Laundry Justice

What is possible in relation to living well with our clothing and environment? How can underground (and often marginalised) networks and communities offer knowledge and examples of sustainable washing practices?

While using a washing-machine is a highly routinised domestic practice, its environmental implications have extensive detrimental environmental effects. Washing machines require high inputs of energy, water and detergents; leaching chemicals and microplastics into the environment through waste water effluent. At the same time due to sharp rises in energy prices, falling real wages, and ruinous levels of economic disparity, doing laundry in this way is becoming unaffordable for a growing proportion of the people in the UK.

For the vehicle dwelling community of Bristol – who are living in the most part off-grid in urban and semi-rural areas within and around the city – the lack of easy access to laundry facilities, running water or wastewater drainage is nothing new. Without connected utilities, vehicle dwellers have had to adapt their laundry practices and garment care. However, much of this knowledge remains hidden in this largely underground (often marginalised) network.

What will the project involve? 

The researchers aim to gather and celebrate the evolving knowledge and wisdom of Bristol’s vehicle dwellers around laundry practice to expand our horizons of what is possible in relation to living well with our clothing and environment. They aim to embrace what Santos terms an “ecology of knowledges,” (Santos 2007) by taking seriously the practical knowledge of vehicle dwellers and working in an embodied and creative way, in order to interpret and disseminate their findings.

The Laundry Justice Project will explore:

  • What are the laundry needs of Bristol’s vehicle dwelling community?
  • In what ways have Bristol’s vehicle dwelling community adapted their laundry practice through lack of connected utilities?
  • What can we learn from vehicle dwelling communities about ‘alternative’ laundry practices, given the current energy crisis and the unfolding climate breakdown?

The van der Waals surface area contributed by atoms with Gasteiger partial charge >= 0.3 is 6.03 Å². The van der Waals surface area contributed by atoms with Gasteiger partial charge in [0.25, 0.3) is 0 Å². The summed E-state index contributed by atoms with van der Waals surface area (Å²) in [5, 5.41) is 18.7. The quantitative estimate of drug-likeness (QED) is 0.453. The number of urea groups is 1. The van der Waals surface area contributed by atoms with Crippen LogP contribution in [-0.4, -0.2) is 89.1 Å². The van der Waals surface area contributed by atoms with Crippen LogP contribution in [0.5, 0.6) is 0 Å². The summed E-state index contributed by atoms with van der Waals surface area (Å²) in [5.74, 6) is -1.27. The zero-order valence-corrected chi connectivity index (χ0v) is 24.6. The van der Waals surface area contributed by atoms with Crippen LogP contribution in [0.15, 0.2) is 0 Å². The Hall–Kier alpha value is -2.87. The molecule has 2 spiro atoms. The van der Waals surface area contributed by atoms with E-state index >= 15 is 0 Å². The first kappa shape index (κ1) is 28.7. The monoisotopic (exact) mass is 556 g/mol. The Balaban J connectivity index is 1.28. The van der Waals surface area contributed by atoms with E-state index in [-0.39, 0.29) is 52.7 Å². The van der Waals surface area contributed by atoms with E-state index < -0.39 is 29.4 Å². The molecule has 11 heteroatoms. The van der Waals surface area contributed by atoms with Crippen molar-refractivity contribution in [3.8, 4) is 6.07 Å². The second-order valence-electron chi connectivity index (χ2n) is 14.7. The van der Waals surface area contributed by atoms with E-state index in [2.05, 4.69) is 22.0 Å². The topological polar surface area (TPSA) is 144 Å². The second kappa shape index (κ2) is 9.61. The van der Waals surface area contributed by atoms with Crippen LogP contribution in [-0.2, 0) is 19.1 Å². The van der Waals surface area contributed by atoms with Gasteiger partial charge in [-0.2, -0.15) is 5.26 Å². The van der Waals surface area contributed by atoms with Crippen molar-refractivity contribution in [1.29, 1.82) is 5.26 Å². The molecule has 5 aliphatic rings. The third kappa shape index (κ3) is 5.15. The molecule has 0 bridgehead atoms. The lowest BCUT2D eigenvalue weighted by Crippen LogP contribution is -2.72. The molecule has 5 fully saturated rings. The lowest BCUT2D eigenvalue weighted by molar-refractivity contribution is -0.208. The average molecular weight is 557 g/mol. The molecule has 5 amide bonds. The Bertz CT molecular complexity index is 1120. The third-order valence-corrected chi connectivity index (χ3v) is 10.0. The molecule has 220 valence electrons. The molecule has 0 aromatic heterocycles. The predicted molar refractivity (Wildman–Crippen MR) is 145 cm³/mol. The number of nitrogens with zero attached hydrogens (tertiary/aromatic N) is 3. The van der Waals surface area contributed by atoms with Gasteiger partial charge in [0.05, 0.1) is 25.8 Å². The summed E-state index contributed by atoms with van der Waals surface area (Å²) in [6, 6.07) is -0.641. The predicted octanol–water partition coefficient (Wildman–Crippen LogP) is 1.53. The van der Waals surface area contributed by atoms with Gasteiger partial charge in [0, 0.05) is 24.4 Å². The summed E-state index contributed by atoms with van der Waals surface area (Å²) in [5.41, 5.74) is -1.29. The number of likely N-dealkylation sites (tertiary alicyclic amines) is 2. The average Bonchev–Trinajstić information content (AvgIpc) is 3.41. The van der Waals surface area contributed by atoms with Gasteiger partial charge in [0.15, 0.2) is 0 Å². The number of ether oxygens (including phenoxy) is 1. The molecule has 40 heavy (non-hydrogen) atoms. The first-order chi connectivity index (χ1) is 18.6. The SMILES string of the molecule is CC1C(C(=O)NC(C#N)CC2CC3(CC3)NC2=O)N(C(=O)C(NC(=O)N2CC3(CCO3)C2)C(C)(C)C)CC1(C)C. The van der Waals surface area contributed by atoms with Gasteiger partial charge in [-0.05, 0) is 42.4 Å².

• How might paying attention to these hidden practices redefine norms around garment care and how might this contribute to personal and community resilience?

The researchers aim to answer these questions by collecting stories from local vehicle dwellers about the challenges and opportunities of off-grid laundry practices, as well as the adaptations that have emerged. This may include practical everyday routines and practices, as well as alternative perspectives and systems of value relating to notions of dirt and cleanliness.

The researchers intend to draw on three key methods to compile rich accounts of laundry practices: participatory workshops, thematic analysis, and creative modes for reflection and dissemination.

Washing Together – Participatory Workshops and Interviews

The project will conduct participatory workshops with small groups of research participants, using a hand-operated washing machine as a “critical object” to elicit and record discussions and stories about their laundry practices at the JamJar Venue. The Bristol Vehicles for Change network will be used to recruit thirty people living in vehicles for these workshops.

Making together (Airing Our Laundry) – Thematic Analysis and Critical Making

As a team, they will compile the workshop materials and jointly code the initial themes that emerged from the interactive workshops. They will share these themes in a 1 day participatory workshop in June 2023 with professional circus performers from the Vehicle Dwelling community. During the workshops the themes will provide prompts to be explored through creative practice – the performers and researchers will respond by developing experimental circus performances.